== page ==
Below are some examples of how different categories of techniques can address specific obstacles to the functioning of your MPFC and heart brain, thus giving you greater access to your inner core of calm, ease, and contentment.
In general, breathing exercises have a
direct impact on your autonomic nervous system (ANS), the part of the
nervous system that regulates your energy.
So if you’re feeling tense, nervous, or agitated, you can do a simple breathing exercise that will help you to quickly feel calm and relaxed. On the other hand, if you’re feeling sluggish or your mind is dull, there are other breathing techniques that will quickly energize your mind and body.
However, breathing exercises are extremely versatile and can also be used to relax your muscles, activate either your right or left hemisphere (depending on what’s needed at the time), and directly strengthen both your MPFC and heart-brain. They are an integral part of almost every other technique on this site, which is why we put them first.
Relaxation is specifically geared
toward releasing muscle tension from your body. Since tension in your
muscles is related to tension in your mind and emotions, relaxing your
muscles can release mental and emotional stress as well. Being in a
relaxed state will also help you to benefit more fully from any of the
Imagery activates the right hemisphere of
your brain. This can be useful in our modern society which tends to
over-activate the left hemisphere of the brain.
The left hemisphere is often caught up in its beliefs, theories, and stories about the world, and can be deaf to the valuable information about our physical and emotional state that our body and emotional brain have to offer.
The right hemisphere, on the other hand, has extensive neural connections to our emotional brain, instinctive brain, heart-brain, and gut brain. When we use imagery to activate the right hemisphere, it helps us to be more in touch with our emotions and instincts. That means we don’t have to be unconsciously ruled by them. It also helps us to be more sensitive to the intuitive intelligence of our heart brain, and the "gut feelings" of our gut brain.
All this added intelligence makes it easier for us to balance our emotions, and to deal more flexibly and constructively with external challenges.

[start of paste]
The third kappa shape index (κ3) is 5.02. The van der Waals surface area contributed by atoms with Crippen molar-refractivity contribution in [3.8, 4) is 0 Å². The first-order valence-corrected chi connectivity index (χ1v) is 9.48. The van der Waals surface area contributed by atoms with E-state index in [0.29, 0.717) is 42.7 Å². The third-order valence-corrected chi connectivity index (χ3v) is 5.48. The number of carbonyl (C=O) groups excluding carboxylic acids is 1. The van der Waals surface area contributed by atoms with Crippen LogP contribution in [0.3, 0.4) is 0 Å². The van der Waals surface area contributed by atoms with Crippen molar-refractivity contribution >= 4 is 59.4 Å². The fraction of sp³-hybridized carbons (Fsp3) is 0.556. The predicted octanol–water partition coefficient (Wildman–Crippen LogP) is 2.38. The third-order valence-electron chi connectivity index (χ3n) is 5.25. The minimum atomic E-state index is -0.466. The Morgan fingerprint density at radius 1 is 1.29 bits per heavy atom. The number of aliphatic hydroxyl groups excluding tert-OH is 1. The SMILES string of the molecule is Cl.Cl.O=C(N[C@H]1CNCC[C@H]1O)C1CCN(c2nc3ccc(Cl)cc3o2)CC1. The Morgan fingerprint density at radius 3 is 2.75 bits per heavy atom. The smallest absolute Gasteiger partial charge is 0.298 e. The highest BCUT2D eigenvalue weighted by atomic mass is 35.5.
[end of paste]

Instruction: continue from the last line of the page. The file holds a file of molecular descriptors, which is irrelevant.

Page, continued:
Concentration is about
learning to choose how you focus your attention. Different ways of
focusing attention activate different hemispheres and different
parts of your brain. When you understand the differences, you can choose
to focus in a way that will be most useful for the task at hand.
Focusing attention is one of the main jobs of your MPFC, so any time you practice concentration, you strengthen your MPFC, as well as those capacities which the MPFC makes available - such as a greater ability to stick to healthy habits, and to tune into and connect to other people.
There’s another powerful benefit to practicing concentration. The more you’re able to focus your attention, the more effectively you’ll be able to practice all the other techniques, and the more power they will have to change your life.
There are many kinds of meditation
techniques, and people meditate for many different purposes. But as
we’re presenting it here, meditation is essentially a method for
directly accessing the core experience of calm, ease, and contentment,
and living more consistently from that place".
Because meditation incorporates so many of the other techniques, it has many positive effects:
more you develop your capacity to meditate, the more your entire life
will be shaped by the deep sense of meaning and purpose that come from
being more connected to your core.
Although we will be adding a variety of other supplementary meditation practices, we focus on two essential kinds of meditation:
Mindfulness is the practice of using your MPFC to attend calmly, without
judgment, to whatever is occurring in your experience in the moment
(you may get a better feel for what it’s like to be mindful by watching
the Amazing Brain video).